Windfall doesn’t have much depth but works quite well as a slick and playful noir trifle.
Filmmaker Charlie McDowell has established a flair for filtering the varied relationship woes of his protagonists through a sci-fi prism, as seen in his debut feature, The One I Love, and his follow-up, 2017’s The Discovery. But those looking for a similar otherworldly bent may be disappointed by his latest, the Netflix original Windfall, a sun-drenched slice of 21st century melodrama that replaces the fantastical with the familiar beats of film noir. In its early going, Windfall certainly plays a tad like his much-lauded debut, as a husband and wife suffering from obvious marital woes — credited here as CEO (Jesse Plemons) and Wife (Lily Collins) — make their way to a secluded vacation home in the orange orchards of southern California. What they don’t count on is the intrusion of a robber — the appropriately credited Nobody (Jason Segel) — who is unable to escape before their arrival. What follows is a 24-hour game of mouse-and-mouse, as Nobody proves to be less of a criminal mastermind than he initially lets on, while CEO and Wife play along for reasons that seem mystifying, at best.
Windfall opens on the exterior of this gorgeous hideaway, its ostentatious patio setting the scene, as a bombastic score courtesy of Saunder Jurriaans and Danny Bensi fills the soundtrack, its lush orchestrations proving menacing one moment, jaunty the next, and calling to mind such classic noirs as Kiss Me Deadly and Double Indemnity. But aside from the early appearance of a gun, Nobody is established as such an inexperienced buffoon that moments of tension are almost immediately diffused by sheer silliness, as well as disbelief as to why these participants are even entertaining his demands. It’s soon revealed that CEO and Wife may not have a relationship as picture perfect as they claim, and the majority of Windfall involves peeling back the layers of this fractured relationship — kidnapping as marriage counseling. Still through it all, that score drones on in the background, hinting at a coming plot twist that admittedly takes a tad too long to materialize, plunging the film fully into the noir it keeps claiming to be. Given this genre texturing, maybe it shouldn’t exactly surprise that Windfall lacks focus, a three-hander comprised of individuals who have all the depth of their appointed monikers. It’s easy to poke fun at the movie’s attempts at topicality, how CEO is a multi-billionaire who earned his fortune by creating an algorithm that eliminated corporate redundancy — i.e. the human element — or how Wife spends her days overseeing charitable organizations, thus making her impervious to the pitfalls of wealth. Nobody is provided even less backstory, save for a few minor implications here and there about how he may have been the victim of the aforementioned redundancy. At one point, CEO even complains about how hard it is to be rich and white, because it means he will always have a target on his back.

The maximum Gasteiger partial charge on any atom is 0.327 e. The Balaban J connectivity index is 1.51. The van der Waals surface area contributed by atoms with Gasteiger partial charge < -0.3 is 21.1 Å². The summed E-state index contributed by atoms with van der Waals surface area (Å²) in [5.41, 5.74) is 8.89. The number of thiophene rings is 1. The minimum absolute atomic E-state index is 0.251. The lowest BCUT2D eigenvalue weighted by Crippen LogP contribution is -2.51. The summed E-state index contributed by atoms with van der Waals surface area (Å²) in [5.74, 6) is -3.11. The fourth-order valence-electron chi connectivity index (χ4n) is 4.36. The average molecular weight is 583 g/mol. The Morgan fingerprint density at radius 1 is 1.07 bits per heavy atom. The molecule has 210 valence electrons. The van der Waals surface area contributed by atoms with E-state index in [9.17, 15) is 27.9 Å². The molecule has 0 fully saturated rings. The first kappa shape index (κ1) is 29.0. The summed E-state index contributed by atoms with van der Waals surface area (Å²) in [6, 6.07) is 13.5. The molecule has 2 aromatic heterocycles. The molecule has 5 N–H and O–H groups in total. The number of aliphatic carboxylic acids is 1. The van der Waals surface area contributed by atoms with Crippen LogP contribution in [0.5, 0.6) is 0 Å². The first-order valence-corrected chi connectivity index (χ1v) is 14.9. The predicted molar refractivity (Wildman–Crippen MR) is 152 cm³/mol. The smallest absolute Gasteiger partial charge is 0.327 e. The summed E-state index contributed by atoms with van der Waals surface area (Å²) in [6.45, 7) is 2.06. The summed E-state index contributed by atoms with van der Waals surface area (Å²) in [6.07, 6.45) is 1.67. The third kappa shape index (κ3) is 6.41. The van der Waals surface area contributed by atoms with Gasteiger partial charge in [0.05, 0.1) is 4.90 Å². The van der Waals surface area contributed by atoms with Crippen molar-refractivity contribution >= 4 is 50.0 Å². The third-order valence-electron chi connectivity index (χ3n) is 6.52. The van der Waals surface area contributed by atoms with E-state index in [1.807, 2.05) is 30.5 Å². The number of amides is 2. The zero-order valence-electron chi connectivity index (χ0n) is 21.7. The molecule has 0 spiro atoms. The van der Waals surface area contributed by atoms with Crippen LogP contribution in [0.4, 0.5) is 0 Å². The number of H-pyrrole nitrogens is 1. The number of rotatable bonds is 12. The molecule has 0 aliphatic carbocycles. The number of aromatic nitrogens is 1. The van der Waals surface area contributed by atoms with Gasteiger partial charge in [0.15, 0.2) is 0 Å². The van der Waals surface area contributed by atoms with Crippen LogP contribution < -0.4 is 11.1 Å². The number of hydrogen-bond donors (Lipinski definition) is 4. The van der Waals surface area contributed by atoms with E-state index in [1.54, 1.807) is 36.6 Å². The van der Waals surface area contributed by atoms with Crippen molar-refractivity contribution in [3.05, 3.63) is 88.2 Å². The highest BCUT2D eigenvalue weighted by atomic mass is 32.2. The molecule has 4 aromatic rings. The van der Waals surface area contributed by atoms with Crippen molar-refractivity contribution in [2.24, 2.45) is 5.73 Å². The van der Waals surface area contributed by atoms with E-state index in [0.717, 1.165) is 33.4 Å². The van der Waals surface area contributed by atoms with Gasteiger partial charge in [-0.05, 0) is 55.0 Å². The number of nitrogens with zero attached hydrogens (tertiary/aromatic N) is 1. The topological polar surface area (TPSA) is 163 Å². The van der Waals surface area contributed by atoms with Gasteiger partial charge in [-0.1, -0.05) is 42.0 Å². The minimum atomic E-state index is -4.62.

But mitigating some of that bleariness is that Windfall reveals itself to be, quite purposely, only interested in archetypes, much like the genre it so lovingly apes. Its shallowness is inherent in both the story being told and the way these events play out. If anything, then, the film is a portrait of toxic masculinity, with Wife besieged by two very specific types of male entitlement: that which believes its wealth grants power, and that which takes that power through violence simply because they think they are owed it. In classic noir fashion, female empowerment is exemplified through our femme fatale, a woman who finally gains the courage to take back control of her life, male dominance be damned. Collins delivers the film’s best performance, an armor of throbbing vulnerability hiding a steely reserve, while Plemons manages to convey his character’s rampant narcissism and ineffectualness through his repeated whines of the word, “Babe,” the likes of which haven’t been heard since Will Arnett in Hot Rod. Segel gets the most screen time but has the least amount of heavy-lifting to do, adequately fulfilling the duties of his role without actually bringing much juice to the table. It’s a minor bummer given that The End of the Tour and Forgetting Sarah Marshall proved he’s got reservoirs of depth to spare, but such is not asked of him here. Then again, Windfall doesn’t ask much of audiences, either. Its surface pleasures, however, are undeniably satisfying, even as the calories ultimately prove a bit empty. That’s okay — everyone likes dessert.
You can currently stream Charlie McDowell’s Windfall on Netflix.